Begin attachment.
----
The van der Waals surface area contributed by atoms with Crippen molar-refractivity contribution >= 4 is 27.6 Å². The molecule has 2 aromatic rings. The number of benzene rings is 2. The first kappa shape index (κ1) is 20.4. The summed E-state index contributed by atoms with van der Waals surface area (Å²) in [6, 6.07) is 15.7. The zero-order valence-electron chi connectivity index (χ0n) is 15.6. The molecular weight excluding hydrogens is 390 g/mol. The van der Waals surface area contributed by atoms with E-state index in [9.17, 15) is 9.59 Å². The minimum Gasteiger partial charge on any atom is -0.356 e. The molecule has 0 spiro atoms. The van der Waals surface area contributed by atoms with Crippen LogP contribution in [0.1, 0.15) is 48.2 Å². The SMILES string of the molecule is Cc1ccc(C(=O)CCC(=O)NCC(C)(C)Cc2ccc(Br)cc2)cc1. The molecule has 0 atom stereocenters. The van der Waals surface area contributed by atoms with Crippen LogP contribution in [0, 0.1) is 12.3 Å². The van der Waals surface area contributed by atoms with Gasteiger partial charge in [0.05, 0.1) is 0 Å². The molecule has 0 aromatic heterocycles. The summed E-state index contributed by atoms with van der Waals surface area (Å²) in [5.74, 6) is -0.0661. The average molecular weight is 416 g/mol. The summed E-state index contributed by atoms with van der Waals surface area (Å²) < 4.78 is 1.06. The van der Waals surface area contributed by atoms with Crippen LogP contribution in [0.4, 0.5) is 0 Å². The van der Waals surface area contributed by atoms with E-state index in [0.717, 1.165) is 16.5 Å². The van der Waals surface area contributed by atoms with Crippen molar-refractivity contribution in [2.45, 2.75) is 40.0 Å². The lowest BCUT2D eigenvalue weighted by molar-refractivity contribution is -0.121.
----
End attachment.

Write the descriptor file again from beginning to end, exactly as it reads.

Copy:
The van der Waals surface area contributed by atoms with Crippen molar-refractivity contribution >= 4 is 27.6 Å². The molecule has 2 aromatic rings. The number of benzene rings is 2. The first kappa shape index (κ1) is 20.4. The summed E-state index contributed by atoms with van der Waals surface area (Å²) in [6, 6.07) is 15.7. The zero-order valence-electron chi connectivity index (χ0n) is 15.6. The molecular weight excluding hydrogens is 390 g/mol. The van der Waals surface area contributed by atoms with E-state index in [9.17, 15) is 9.59 Å². The minimum Gasteiger partial charge on any atom is -0.356 e. The molecule has 0 spiro atoms. The van der Waals surface area contributed by atoms with Crippen LogP contribution in [0.1, 0.15) is 48.2 Å². The SMILES string of the molecule is Cc1ccc(C(=O)CCC(=O)NCC(C)(C)Cc2ccc(Br)cc2)cc1. The molecule has 0 atom stereocenters. The van der Waals surface area contributed by atoms with Crippen LogP contribution in [0, 0.1) is 12.3 Å². The van der Waals surface area contributed by atoms with Gasteiger partial charge in [0.05, 0.1) is 0 Å². The molecule has 0 aromatic heterocycles. The summed E-state index contributed by atoms with van der Waals surface area (Å²) in [5.74, 6) is -0.0661. The average molecular weight is 416 g/mol. The summed E-state index contributed by atoms with van der Waals surface area (Å²) < 4.78 is 1.06. The van der Waals surface area contributed by atoms with Crippen LogP contribution in [0.4, 0.5) is 0 Å². The van der Waals surface area contributed by atoms with E-state index in [0.717, 1.165) is 16.5 Å². The van der Waals surface area contributed by atoms with Crippen molar-refractivity contribution in [2.45, 2.75) is 40.0 Å². The lowest BCUT2D eigenvalue weighted by molar-refractivity contribution is -0.121.